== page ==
There’s good reason to regularly test students in reading and math, and to use those results to inform judgments about how well schools and teachers are doing.
What reason is that? In fact, there is good reason to test students in English and math, but not to see how schools and teachers are doing. There's no scientific basis for that, and Hess doesn't bother to provide one, primarily because there isn't one.
As an English teacher, I regularly test my students to find out how they are doing, and I use these tests to inform my teaching. If a large number of students fail, I need to teach the topic again, differently perhaps, and write another test. Of course, if they're taking some multiple choice extravaganza from Pearson, while I will grant this enriches the all-important Pearson coffers, I fail to see how this will help my kids.
Hess fails to acknowledge the massive time devoted to tests that students will never see again, will never learn from, and which will be used to determine the quality of schools and teachers. Oddly, we already know there is a direct correlation to high-needs, high-poverty, and so-called failing schools. If the goal is to fire teachers, well of course the grades may prove useful.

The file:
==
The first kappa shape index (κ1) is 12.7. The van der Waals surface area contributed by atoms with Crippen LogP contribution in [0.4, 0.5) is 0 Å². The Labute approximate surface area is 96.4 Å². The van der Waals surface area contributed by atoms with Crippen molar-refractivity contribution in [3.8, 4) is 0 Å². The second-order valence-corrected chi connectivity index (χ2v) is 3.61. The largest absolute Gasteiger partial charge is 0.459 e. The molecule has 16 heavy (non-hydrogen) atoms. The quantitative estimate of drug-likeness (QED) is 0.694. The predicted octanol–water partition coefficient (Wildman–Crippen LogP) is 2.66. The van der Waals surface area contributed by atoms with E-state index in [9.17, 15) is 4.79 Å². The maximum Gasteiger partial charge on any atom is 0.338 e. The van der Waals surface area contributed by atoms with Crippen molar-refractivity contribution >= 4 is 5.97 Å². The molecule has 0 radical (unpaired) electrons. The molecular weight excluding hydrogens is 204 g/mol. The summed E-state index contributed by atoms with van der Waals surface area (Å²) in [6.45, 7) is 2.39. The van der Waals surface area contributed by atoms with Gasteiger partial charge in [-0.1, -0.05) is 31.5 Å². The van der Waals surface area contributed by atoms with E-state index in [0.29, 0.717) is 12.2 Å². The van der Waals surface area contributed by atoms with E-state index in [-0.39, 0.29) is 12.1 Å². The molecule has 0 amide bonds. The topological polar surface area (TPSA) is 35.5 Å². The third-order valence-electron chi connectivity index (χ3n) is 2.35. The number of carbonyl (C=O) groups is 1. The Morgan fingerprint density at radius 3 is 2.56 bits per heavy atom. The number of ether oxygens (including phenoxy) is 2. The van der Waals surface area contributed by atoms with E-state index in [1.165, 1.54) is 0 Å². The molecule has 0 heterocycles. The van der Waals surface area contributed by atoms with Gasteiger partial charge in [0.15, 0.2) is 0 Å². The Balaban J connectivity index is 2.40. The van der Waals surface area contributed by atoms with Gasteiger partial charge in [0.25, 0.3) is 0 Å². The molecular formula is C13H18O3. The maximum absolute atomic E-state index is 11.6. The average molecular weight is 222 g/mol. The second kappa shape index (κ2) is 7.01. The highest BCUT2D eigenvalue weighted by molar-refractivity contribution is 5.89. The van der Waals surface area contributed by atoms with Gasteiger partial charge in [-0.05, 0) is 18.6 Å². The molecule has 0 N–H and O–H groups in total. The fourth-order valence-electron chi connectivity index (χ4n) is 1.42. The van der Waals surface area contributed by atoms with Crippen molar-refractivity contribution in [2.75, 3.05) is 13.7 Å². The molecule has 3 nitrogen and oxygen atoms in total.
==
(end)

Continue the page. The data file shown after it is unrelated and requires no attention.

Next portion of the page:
A few years back, the entire staff of a Rhode Island school was fired, and corporate reformers everywhere rejoiced. This would help the children, they argued. Arne Duncan and Barack Obama were thrilled. But what if we had taken that staff, the one largely serving kids who didn't know English, and swapped them out with the staff of a more middle-class suburban school with higher-achieving students? Would the staff magically become excellent? Would the suburban staff magically turn incompetent?
We'll never know, since the aim of reforminess is to close as many public schools as possible, and replace them with schools that get more money into the pockets of more people who don't really need it. Thus you have districts in which kids are being "educated" via cyber-charters, which not only perform miserably if you judge by test scores, but also deprive students of the sort of role models that could potentially change their lives.
Were these things not true, Hess might have some sort of argument. Considering reality, inconvenient though that may be, he's just spouting the same nonsense we hear from every corporate reformer from Gates on down.
Related: Perdido Street School